The Corner

Poisoning the Well

Following up on Robert Costa’s interview with Senator Rubio, the Wall Street Journal reports that Rubio’s DREAM 2.0 push is dead for now:

Florida Sen. Marco Rubio said Monday that President Barack Obama’s move last week to block deportations for some young illegal immigrants in the U.S. has likely derailed his own similar efforts, at least until after the election.

“People are going to say to me, ‘Why are we going to need to do anything on this now. It has been dealt with. We can wait until after the election,’” Sen. Rubio said in an interview. “And it is going to be hard to argue against that.” …

The president’s unilateral declaration on Friday, Sen. Rubio said, “sets back our efforts to arrive at a balanced and responsible approach to this issue. It poisons the well. It leads to mistrust. It makes it harder to come up with a long-term solution.”

So there might be a silver lining to the president’s DREAM decree after all. I say that because Ryan Lizza’s New Yorker piece on what a second Obama term would look like reports that amnesty would be the top priority:

But if, as seems likely, Obama will have just one chance of achieving a major piece of domestic legislation in his second term, the most promising focus, according to current and former aides, would be on immigration. . . . Obama’s advisers believe that the politics of immigration may be the only chance for bipartisanship after Taxmageddon.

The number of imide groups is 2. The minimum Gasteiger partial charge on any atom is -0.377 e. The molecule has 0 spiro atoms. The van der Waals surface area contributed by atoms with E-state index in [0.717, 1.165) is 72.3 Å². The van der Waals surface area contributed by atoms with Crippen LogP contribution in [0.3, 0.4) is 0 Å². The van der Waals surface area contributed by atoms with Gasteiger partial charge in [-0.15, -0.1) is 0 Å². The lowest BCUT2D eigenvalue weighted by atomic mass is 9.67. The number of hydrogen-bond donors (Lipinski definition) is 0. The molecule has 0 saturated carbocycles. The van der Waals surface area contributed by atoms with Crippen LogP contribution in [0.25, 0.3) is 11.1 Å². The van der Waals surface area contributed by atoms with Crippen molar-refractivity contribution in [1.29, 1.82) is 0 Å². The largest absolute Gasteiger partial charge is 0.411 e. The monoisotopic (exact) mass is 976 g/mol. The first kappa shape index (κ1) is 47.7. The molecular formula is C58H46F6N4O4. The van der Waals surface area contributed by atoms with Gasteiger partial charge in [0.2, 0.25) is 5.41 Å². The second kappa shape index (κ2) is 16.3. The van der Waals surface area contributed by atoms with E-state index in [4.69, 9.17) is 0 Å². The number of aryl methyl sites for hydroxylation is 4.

Let’s hope the “second term” talk is purely hypothetical, but if the president does manage to get reelected, the arrogance and lawlessness of his DREAM decree make it much less likely any Republican would be willing to work with him on amnesty, significantly reducing the odds of passage. Mickey Kaus notes a corollary:

It’s now an open question which candidate is more likely to implement a misguided “comprehensive” amnesty. I’d say Romney’s latest comments put him in the lead–he’s promising to take it up as one of his first initiatives. And he’s taking his cues from “gotta-please-Latinos” advisers. … With Obama, we know it’s probably not going to get done (assuming there’s a Republican House), and if it gets done it’s not going to get done quickly or easily. . . .

I had this same fear when McCain was running, but I’m hoping Mickey is wrong this time. Hoping …

Mark Krikorian, a nationally recognized expert on immigration issues, has served as Executive Director of the Center for Immigration Studies (CIS) since 1995.

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